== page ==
Firstly, build quality of the husq is generally excellent. Have been pleasantly surprised how well it’s built. There is room for improvement of course. The use of tiny (loose) spacers on the seat bolt and right side cover bolt drive me crazy, but overall, it’s a very well constructed bike.

Power wise, I just love it. It is close to perfect for me. Do not believe everything you read that says you have to rev it like a 250f to go fast. It has way more torque than a 250f and works fine short shifting if you prefer. Of course the rev is super impressive if you like to ride that way also. The only complaint I have that keeps this motor from a perfect rating (for me) is the “slow revving” nature of the engine. It’s hard to describe it any other way. Anyway who goes from a modern japanese bike to an Austrian one probably knows what I’m talking about. Drilling the air box does help (and is the best mod you can make, considering it costs nothing), but it still doesn’t have the free revving feel of my 17 crf450r.

The other aspects of the Austrian bikes... the air fork is a downer. I struggled for 4 months with it, then just gave up and paid up for dal soggio inserts. Expensive, but really essential for the tracks I ride (hard pack, choppy) which the air fork just does not work on.

My Crf, I still love it, but only take it out when conditions are perfect really. The motor on the latest gen really is too much for an average guy like me. I’m flying for the first three laps, then drop away pretty quickly after that. I can string 8 laps together on the fc350 pretty comfortably. The best mod for the Crf is simply to re-torque the engine mounts. I couldn’t believe the difference this made. Reduced the harshness I was feeling not only in the frame, but the suspension worked better after this change. I think Honda way over torques the bolts on this bike from the factory. Other things to love about the Honda... you get excellent suspension components, stock. The bike holds up to riding so well. The plastics look good after many hours. The aluminium frame is so easy to clean up back to new. The husky, the white plastics look old after only a few hours. I love the feel of the steel frame whilst riding, but it will start to look very old with the amount of hours you are talking about putting on a bike.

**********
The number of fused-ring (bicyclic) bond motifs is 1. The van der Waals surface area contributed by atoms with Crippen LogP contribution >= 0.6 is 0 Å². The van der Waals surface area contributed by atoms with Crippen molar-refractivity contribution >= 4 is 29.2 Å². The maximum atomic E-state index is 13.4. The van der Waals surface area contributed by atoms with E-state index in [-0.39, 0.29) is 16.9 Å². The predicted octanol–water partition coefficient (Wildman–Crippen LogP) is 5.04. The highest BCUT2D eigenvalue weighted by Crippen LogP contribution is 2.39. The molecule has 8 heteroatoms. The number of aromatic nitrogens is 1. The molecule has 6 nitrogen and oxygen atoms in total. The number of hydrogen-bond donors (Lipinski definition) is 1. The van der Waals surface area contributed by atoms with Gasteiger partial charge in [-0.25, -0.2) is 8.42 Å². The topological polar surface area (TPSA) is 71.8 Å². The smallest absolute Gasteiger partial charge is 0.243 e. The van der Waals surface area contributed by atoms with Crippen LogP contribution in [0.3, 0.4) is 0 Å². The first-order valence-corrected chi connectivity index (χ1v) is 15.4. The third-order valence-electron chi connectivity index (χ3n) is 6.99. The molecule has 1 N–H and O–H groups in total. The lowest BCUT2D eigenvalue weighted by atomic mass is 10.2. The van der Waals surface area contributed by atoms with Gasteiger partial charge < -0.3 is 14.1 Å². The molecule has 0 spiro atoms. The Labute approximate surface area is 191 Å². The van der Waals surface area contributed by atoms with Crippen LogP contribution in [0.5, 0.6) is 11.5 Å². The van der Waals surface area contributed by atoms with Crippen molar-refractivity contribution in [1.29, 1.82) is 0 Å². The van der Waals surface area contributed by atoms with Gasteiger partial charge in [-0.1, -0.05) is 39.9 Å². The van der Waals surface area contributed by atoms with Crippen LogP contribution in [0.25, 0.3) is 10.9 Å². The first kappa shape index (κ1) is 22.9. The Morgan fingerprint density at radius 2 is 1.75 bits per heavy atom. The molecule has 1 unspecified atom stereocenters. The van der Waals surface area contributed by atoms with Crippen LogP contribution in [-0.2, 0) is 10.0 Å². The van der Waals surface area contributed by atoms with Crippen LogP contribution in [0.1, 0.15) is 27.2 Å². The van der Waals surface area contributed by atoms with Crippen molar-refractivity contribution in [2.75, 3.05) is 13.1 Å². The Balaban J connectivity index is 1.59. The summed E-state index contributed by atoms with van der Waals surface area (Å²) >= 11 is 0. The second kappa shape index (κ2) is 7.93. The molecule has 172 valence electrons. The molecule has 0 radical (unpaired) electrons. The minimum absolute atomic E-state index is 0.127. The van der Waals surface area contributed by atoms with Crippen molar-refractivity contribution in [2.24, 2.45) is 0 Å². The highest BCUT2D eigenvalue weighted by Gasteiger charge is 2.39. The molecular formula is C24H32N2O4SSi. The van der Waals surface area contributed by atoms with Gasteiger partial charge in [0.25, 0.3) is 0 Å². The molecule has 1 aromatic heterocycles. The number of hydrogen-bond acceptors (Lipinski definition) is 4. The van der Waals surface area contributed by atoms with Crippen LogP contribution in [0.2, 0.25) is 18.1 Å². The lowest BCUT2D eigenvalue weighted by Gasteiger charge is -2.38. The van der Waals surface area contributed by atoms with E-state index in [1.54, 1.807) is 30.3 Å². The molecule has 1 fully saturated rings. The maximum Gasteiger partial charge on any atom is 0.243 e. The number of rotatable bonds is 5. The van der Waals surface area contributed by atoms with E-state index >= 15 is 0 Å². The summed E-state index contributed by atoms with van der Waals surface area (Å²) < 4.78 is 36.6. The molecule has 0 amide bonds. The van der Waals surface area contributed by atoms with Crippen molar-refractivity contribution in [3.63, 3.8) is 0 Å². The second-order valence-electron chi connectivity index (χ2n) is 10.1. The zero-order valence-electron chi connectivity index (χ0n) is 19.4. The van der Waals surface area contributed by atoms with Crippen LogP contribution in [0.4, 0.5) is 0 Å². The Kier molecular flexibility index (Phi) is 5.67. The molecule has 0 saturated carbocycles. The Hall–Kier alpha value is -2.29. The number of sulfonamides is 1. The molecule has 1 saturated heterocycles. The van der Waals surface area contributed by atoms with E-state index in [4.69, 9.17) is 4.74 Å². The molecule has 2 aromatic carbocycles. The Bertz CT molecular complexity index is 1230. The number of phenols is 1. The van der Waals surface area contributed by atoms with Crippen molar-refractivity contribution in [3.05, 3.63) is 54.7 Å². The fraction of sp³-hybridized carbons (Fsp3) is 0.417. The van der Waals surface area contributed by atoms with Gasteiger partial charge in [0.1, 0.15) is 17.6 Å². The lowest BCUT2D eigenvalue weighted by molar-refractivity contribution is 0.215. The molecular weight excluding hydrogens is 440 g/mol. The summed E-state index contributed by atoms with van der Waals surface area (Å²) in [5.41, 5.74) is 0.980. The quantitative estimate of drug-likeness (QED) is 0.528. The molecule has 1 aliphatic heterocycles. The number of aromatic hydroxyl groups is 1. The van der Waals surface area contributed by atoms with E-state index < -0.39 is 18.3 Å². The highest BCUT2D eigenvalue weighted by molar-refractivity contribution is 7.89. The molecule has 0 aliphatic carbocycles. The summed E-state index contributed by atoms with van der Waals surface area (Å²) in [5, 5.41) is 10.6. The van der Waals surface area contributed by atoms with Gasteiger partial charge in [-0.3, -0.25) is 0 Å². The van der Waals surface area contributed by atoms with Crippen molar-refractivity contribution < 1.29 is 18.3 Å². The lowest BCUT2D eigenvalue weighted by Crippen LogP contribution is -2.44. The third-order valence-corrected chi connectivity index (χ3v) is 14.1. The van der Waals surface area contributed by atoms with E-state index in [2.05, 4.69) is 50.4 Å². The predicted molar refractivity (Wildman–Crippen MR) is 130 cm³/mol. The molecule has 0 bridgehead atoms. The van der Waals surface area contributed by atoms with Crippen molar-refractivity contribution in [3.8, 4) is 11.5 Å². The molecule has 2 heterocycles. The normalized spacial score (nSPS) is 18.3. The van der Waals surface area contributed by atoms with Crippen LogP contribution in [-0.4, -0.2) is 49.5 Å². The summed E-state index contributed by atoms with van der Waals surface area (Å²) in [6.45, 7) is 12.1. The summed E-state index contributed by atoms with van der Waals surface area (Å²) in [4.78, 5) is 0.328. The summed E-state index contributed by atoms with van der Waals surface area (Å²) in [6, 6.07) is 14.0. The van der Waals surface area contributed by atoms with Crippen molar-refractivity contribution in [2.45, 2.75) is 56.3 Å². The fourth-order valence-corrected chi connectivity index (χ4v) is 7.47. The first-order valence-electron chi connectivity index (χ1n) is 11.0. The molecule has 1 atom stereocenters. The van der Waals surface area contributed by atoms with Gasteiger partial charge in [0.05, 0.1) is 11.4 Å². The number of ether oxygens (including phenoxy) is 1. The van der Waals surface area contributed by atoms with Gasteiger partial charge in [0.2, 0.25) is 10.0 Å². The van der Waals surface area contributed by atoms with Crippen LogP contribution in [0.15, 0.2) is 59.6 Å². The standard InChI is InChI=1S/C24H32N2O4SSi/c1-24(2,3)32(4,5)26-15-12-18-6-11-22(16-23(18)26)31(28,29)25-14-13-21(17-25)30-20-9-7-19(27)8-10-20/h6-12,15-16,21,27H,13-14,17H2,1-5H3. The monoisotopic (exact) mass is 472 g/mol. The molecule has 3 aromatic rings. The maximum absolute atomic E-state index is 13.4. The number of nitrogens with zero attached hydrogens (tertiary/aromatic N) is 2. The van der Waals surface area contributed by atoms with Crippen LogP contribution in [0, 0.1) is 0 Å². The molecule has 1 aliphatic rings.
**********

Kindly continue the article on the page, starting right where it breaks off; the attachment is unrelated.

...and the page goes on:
Bottom line, I love my husky 350, it’s not a perfect bike, but I think 350cc is the perfect capacity for me.

I love my crf450r also, but 450 is just too much for me at this stage of my life (45yo). I appreciate it for all the reasons above, and it’s just a blast to feel the power when you’re fresh.

The real bottom line... If Honda built a 350f, I’d sell my husky in a heartbeat to buy one... if only...

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6/19/2020 9:34 PM

Had a 17 CRF450. Fast, to much for me. It was a challenge to find consistency in comfort, and trust it from track to track. Mostly when the tracks got hard packed mid day, resulting in nasty square edge chop. Wasn't having much fun, sold it.

Then bought an 18 YZ450, as I was looking for comfort and consistency. It provided both, but felt like a boat to me. A little bigger, wider than the Honda. Often I felt like it was riding me, me not riding it. Wasn't having much fun, sold it.

Currently on a 2020 Husky FC350. By far the funnest bike I've had in the last 3 years. It took me a couple rides to get use to the power after coming off of 450's. It's actually making me a better rider, as I tend to roll my corners faster knowing that It doesn't have the grunt of a 450, although I still lug and short shift periodically.

After 11 hours I did dump the air forks, and went with the KYB conversion from Technical Touch. It's the cat's meow.

I'm now looking forward to the next ride, before I even finish loading up from the current day's ride.

Simply put, I haven't had this much fun motoing in several years!